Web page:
After much searching, we finally decided that the program that was best for us was the Young Adult Volunteer Program of the Presbyterian Church USA. They accept applicants from ages 19-30. Luckily for us (ages 31 and 34), they made an exception and let us slip under the radar.
The life change was abrupt, but it was the most enriching experience of our lives. Canton Pasac Segundo became our hometown - a tiny mountain pueblo where many people spoke only Quiche, an ancient mayan language. The highlight of our year was living with Martin Sop Baten, his wife Graciela Sam Yac de Sop, and their six children. They graciously added us to the fold, children numbers seven and eight, ages 31 and 34. The family lived on about $300 each month. Our home for the year was a 15’ x 15’, 45-year-old adobe room. Our bathroom was an outside latrine. We bathed outdoors twice per week by burning our garbage and wood to heat a large pot of water. Our host mother hand-prepared three meals a day on a wood-burning stove.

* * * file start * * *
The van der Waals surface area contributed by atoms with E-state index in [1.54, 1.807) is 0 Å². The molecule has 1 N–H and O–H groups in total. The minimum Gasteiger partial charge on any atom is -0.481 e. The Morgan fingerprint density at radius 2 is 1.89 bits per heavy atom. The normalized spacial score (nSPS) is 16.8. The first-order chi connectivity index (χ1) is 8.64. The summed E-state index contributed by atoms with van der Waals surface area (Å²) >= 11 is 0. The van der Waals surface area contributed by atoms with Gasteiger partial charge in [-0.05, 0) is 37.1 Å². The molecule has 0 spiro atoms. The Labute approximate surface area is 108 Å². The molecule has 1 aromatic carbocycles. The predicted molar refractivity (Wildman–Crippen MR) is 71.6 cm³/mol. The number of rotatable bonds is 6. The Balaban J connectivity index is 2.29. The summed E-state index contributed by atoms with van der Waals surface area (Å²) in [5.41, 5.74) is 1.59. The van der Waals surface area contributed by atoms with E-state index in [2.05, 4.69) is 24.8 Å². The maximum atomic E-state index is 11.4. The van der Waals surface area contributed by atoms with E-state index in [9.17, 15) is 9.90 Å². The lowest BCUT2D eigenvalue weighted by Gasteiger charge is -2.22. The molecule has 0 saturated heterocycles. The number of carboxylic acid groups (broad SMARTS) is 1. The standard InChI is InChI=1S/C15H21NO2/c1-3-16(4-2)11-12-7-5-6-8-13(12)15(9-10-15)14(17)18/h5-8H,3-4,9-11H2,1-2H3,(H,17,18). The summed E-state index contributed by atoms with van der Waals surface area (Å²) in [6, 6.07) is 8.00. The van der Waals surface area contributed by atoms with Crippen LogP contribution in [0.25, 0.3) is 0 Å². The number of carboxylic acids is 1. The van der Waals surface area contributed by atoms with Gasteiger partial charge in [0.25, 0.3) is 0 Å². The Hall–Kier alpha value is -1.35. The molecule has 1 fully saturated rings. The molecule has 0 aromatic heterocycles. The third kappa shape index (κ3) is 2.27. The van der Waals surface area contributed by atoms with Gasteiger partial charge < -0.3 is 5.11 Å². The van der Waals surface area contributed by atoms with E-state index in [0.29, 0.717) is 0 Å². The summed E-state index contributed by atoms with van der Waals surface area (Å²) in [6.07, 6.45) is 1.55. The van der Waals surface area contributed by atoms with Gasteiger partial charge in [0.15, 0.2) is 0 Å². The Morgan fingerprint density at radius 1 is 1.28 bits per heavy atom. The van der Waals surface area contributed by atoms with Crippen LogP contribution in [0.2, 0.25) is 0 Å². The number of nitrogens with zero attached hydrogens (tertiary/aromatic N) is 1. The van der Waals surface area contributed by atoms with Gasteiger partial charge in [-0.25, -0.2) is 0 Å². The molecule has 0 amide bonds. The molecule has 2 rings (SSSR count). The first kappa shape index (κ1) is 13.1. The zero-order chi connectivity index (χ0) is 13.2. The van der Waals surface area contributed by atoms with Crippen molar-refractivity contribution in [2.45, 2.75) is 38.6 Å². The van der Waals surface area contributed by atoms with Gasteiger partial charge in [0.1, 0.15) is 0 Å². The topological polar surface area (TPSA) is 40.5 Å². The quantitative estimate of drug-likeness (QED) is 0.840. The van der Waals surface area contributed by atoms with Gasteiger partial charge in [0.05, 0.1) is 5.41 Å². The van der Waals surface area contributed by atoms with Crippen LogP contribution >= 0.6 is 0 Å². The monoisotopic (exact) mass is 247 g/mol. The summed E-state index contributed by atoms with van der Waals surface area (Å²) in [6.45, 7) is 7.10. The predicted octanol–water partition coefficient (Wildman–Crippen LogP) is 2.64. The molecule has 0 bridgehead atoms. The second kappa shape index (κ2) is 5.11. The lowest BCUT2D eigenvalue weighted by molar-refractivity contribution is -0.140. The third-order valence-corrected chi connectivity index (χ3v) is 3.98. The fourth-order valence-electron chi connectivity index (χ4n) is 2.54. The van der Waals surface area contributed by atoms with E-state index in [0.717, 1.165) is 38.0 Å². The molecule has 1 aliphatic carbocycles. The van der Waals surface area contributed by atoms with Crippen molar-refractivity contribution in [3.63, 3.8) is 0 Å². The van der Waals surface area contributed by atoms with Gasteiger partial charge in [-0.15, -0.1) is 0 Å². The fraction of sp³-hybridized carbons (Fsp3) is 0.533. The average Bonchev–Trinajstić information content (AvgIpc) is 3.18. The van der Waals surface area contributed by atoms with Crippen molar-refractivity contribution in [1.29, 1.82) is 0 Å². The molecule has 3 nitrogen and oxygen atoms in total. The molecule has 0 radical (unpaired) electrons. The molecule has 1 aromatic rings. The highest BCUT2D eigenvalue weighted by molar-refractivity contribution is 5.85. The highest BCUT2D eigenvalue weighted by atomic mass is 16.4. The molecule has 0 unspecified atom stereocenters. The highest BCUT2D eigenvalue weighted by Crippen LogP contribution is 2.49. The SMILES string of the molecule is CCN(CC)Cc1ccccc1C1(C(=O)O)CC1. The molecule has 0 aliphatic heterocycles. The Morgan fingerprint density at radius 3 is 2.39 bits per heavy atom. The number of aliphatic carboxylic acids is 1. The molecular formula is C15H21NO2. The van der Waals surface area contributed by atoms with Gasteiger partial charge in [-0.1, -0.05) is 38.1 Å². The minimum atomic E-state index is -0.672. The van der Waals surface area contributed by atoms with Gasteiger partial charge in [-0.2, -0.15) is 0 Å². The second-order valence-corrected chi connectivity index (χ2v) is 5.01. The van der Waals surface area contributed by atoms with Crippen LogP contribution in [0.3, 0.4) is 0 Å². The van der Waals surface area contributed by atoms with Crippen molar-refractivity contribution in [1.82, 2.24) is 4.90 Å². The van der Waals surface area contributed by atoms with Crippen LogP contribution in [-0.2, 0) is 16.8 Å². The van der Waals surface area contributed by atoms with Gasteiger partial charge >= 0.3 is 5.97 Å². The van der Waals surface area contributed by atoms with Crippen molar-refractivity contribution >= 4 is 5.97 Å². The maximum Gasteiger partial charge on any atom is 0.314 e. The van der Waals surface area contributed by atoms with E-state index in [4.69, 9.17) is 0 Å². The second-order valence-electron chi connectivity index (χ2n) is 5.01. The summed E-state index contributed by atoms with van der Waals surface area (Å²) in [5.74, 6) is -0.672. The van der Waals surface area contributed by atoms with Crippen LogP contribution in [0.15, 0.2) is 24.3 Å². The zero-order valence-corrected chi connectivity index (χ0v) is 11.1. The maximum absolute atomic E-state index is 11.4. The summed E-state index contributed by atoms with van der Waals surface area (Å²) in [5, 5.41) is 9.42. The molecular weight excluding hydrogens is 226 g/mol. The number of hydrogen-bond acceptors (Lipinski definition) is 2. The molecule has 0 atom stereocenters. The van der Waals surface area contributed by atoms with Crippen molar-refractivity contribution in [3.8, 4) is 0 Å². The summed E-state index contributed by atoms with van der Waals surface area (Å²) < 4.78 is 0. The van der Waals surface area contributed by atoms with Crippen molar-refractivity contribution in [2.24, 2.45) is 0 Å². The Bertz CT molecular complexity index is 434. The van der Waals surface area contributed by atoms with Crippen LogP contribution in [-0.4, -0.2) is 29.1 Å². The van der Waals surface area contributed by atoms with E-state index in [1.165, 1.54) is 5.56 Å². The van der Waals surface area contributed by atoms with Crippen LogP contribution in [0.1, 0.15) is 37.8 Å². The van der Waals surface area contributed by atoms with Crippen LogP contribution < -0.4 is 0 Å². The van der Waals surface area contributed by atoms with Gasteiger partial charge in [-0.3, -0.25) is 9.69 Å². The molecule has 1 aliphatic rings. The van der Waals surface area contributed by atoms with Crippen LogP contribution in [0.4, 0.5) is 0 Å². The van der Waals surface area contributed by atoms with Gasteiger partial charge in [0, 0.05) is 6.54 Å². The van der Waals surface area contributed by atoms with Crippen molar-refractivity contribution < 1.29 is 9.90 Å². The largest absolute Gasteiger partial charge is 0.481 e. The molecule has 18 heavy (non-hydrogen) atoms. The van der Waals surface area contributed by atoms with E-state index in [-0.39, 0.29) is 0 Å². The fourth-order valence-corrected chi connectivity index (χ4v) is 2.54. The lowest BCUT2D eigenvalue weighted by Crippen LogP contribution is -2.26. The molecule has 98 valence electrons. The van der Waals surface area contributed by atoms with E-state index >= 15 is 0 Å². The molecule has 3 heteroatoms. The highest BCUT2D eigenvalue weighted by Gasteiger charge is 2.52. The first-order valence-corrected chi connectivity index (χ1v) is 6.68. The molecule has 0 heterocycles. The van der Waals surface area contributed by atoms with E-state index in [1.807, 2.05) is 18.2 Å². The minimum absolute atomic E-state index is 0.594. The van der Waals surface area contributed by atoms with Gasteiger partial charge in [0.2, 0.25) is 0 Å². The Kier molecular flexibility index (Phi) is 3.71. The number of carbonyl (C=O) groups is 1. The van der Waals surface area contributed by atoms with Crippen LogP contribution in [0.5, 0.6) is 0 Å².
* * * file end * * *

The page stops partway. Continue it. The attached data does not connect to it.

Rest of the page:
As for our jobs, Scott
worked with 25 indigenous Presbyterian churches in the highlands of
Guatemala, teaching eglish, music, leadership, and human relations.
Gabby worked with a Presbyterian organization, PRESGOV, planning
mission trips for church groups from the United States.
Her role was to accompany these groups, translating, coordinating
projects with indigenous community leaders, and leading reflections and